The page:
Whatever about the economic situation, there are certainly good examples of where trust in politicians is at a low level, with the example of the expenses of British members of parliament cited by Ismael Pena-Lopez in his opening remarks. He paid tribute to the Guardian’s tool that enabled users to assist in the massive project of reviewing the disclosed documents. Indeed, this entire affair is characterised by intruiging uses of both law and technology – FOI precipitated it, new media stirred it up, open data enhanced scrutiny and even the political reforms included the appointment of Tim Berners-Lee to reform UK government policy on data. So Jose Antonio Donaire’s comments on a ‘crisis of authority’ and the looming paradigm shift are helpful, as is Alberto Ortiz’s reminder that no political party can win an election on a promise to digitise the administration alone! We also heard, in the last session, a very helpful discussion of the need for political spaces 2.0 rather than mere politics 2.0, and I think that the presentation by Ricard Espelt showed how, even at a local level, the concerns of the citizen can be put at the centre of new models. His virtuous circle of complaints, resolutions and reforms is a remarkable case study and, along with other presentations today, serve as a timely reminder that consideration of social networking and its social context should not begin and end with the Obama campaign. We are reminded by Maarta Cantijoch’s research that those in the ‘critical’ category are attracted by unconventional or extra-representative forms of participation and how new technology can facilitate that.

We have taken care, though, not to fall into the trap of believing that either data or platforms can solve everything. There are, as ever, mixed consequences. Take for example the application that Jose Manuel Alonso discussed: Are You Safe Washington DC, using information from the DC data catalog to create an iPhone application that provides information on the crime stats where you stand. To me,this is a creative use of public data and an example of the right spirit, but what of the consequences of the on-site ‘blacklisting’ of a neighbourhood – or indeed the fact that the application itself depends on being permitted by Apple to be included in the iTunes App Store, with some controversial exclusions in recent weeks? Finally, we returned to the question of IP, in Graells’ discussion of Creative Commons licensing in Catalonia, which, as well as showing how to drive through a positive project, highlights the ongoing dialogue between creativity and bureaucracy, as he put it.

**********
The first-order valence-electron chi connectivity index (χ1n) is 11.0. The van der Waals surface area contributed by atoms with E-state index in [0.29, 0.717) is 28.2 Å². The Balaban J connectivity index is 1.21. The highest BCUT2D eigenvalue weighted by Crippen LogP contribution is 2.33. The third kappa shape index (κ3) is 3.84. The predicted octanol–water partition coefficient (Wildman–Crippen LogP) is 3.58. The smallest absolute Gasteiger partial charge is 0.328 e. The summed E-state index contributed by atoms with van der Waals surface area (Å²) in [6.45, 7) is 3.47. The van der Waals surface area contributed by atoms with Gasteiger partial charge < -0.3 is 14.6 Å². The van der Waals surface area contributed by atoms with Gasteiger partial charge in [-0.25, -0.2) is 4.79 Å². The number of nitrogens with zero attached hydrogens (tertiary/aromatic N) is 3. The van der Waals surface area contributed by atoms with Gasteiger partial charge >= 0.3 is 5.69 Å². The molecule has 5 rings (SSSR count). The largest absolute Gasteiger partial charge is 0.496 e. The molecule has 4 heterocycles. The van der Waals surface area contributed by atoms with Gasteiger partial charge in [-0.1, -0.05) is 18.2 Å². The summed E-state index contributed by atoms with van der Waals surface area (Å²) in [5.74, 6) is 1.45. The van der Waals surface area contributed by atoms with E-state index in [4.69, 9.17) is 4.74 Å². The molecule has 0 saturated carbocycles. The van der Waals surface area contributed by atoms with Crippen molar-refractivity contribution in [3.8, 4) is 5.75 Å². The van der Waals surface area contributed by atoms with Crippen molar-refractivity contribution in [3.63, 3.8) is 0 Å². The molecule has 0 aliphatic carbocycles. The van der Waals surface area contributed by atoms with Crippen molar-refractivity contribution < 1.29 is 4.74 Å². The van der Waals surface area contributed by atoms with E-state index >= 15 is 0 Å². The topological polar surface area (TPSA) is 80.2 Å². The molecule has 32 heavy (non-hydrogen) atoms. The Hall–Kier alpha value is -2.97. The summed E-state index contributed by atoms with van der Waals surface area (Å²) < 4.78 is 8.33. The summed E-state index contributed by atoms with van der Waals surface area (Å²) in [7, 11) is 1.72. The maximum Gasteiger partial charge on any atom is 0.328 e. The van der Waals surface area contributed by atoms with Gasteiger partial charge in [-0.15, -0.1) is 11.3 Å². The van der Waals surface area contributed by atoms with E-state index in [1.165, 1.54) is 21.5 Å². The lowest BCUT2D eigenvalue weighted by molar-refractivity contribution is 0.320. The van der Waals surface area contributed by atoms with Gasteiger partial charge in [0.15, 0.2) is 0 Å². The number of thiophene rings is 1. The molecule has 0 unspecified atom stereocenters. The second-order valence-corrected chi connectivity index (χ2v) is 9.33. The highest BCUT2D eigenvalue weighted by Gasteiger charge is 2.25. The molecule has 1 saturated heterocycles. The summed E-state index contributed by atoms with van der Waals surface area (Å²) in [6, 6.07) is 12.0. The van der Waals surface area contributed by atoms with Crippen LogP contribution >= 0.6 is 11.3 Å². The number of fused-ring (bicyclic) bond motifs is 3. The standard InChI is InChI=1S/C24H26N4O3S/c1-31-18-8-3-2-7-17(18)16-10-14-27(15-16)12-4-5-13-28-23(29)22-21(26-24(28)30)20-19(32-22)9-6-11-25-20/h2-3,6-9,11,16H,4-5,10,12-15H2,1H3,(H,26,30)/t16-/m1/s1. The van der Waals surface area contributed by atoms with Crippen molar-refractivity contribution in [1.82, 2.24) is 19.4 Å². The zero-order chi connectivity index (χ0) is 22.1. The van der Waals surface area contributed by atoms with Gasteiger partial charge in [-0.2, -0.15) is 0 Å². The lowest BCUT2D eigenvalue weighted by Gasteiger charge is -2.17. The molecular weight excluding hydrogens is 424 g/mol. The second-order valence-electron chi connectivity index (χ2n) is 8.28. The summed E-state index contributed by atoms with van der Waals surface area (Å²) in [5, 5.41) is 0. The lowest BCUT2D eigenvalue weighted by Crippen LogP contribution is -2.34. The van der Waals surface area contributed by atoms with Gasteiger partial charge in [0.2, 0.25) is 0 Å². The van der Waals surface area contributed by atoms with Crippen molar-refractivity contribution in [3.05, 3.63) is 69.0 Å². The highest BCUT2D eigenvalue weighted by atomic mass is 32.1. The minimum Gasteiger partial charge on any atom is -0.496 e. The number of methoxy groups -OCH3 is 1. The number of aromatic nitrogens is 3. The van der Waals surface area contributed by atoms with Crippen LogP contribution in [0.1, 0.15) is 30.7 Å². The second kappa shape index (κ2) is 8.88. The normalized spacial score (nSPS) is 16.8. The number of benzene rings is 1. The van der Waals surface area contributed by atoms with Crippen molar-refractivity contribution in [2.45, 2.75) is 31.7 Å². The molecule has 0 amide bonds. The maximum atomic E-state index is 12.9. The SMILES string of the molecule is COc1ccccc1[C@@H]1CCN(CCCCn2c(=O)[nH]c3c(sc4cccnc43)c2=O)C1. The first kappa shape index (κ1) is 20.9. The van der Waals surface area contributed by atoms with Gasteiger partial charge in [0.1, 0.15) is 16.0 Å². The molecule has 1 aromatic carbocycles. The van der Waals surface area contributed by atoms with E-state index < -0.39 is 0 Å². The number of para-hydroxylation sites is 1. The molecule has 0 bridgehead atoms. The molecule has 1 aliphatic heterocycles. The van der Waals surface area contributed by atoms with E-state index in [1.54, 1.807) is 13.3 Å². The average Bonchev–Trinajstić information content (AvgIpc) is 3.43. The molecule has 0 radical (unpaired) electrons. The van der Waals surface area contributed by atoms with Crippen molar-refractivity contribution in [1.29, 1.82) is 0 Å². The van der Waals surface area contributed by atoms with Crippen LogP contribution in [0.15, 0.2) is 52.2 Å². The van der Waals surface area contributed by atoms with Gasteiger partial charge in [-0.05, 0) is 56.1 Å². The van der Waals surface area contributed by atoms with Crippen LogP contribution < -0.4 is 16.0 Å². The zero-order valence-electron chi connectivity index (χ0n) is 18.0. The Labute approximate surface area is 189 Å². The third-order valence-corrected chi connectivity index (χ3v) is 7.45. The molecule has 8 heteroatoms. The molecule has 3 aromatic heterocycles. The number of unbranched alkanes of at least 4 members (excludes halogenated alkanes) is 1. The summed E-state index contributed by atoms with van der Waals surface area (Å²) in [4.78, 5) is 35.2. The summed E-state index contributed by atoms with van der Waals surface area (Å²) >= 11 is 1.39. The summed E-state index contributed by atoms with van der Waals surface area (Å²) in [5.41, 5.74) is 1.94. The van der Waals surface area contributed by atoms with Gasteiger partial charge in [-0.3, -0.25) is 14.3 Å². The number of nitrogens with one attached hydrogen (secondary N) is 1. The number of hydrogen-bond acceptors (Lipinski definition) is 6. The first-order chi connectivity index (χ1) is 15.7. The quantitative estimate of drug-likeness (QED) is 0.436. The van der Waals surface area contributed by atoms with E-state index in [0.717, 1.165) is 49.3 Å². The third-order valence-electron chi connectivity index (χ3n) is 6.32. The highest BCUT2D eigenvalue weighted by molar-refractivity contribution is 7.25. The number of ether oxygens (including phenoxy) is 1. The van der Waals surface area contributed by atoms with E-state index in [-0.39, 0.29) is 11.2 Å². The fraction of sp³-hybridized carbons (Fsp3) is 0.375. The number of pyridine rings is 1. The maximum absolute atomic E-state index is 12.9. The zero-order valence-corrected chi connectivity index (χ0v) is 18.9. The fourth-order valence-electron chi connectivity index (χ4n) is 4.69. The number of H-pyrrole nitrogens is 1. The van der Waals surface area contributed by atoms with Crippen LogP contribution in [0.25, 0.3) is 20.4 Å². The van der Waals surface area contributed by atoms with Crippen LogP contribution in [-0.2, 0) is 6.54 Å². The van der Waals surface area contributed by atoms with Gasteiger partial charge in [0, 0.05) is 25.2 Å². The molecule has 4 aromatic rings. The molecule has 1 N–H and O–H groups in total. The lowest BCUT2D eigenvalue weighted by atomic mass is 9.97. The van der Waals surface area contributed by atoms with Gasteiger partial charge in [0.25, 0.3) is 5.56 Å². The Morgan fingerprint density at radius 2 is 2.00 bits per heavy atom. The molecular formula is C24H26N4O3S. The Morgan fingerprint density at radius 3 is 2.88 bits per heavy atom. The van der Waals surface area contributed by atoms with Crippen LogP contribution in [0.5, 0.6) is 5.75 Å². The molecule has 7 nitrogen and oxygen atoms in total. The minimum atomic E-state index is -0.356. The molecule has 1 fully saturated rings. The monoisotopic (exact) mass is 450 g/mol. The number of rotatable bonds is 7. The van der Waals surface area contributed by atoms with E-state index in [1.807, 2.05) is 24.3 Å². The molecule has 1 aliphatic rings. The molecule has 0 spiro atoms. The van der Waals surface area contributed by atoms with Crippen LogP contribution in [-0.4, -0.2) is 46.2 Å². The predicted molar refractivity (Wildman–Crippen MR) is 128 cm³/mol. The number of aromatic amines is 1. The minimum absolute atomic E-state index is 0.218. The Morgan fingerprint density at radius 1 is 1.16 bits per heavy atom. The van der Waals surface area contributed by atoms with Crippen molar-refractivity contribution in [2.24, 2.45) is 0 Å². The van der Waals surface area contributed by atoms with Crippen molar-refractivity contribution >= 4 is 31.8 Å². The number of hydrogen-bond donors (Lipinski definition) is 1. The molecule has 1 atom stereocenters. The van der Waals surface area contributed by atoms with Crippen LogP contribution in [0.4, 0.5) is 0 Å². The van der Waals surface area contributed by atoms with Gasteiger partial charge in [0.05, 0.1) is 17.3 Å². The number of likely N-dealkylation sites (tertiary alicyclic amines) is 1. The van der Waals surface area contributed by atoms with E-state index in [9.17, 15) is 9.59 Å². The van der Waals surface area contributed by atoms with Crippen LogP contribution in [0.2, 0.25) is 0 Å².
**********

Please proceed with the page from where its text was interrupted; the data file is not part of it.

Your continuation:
So what to we do next? Well first of all, we can take up Alonso’s invitation to send comments to the W3C’s Access to Government interest group. But we should also be cautious – to build on Ortiz’s discussion of the 19th-century ‘come back tomorrow’ satire, if we were to ‘come back next year’, would we see the same politicans using Web 2.0 like they promised? Espelt said that his project was in ‘constant beta’, which is a fair description of many of the projects discussed today. Indeed, if we were to look back to last year, or two years ago, the sites being discussed would have been different – a lot more Myspace and a lot less Twitter. Thinking of Twitter, then, the conversation through that platform has been very interesting, and deserves reading (in multiple languages).

To conclude: social networking forms a very important part of what we are doing right now, but some issues have been canvassed with earlier discussions on virtual identity (e.g. Sherry Turkle’s Life on the Screen, nearly 15 years ago!). Today’s proceedings have been characterised by the experience of learning what has been happening, not just by national governments but by sub-national entites and international collaboration. The legal discussions of Day 1 are useful here, particularly where we can understand the role of law as facilitator of innovation and protector of an open, activist culture. We must also consider whether existing laws are being enforced, and the social consequences of non-enforcement, particular in the area of data protection and privacy. I do hope that the conference has been as valuable to participants present and virtually present as it has been to me.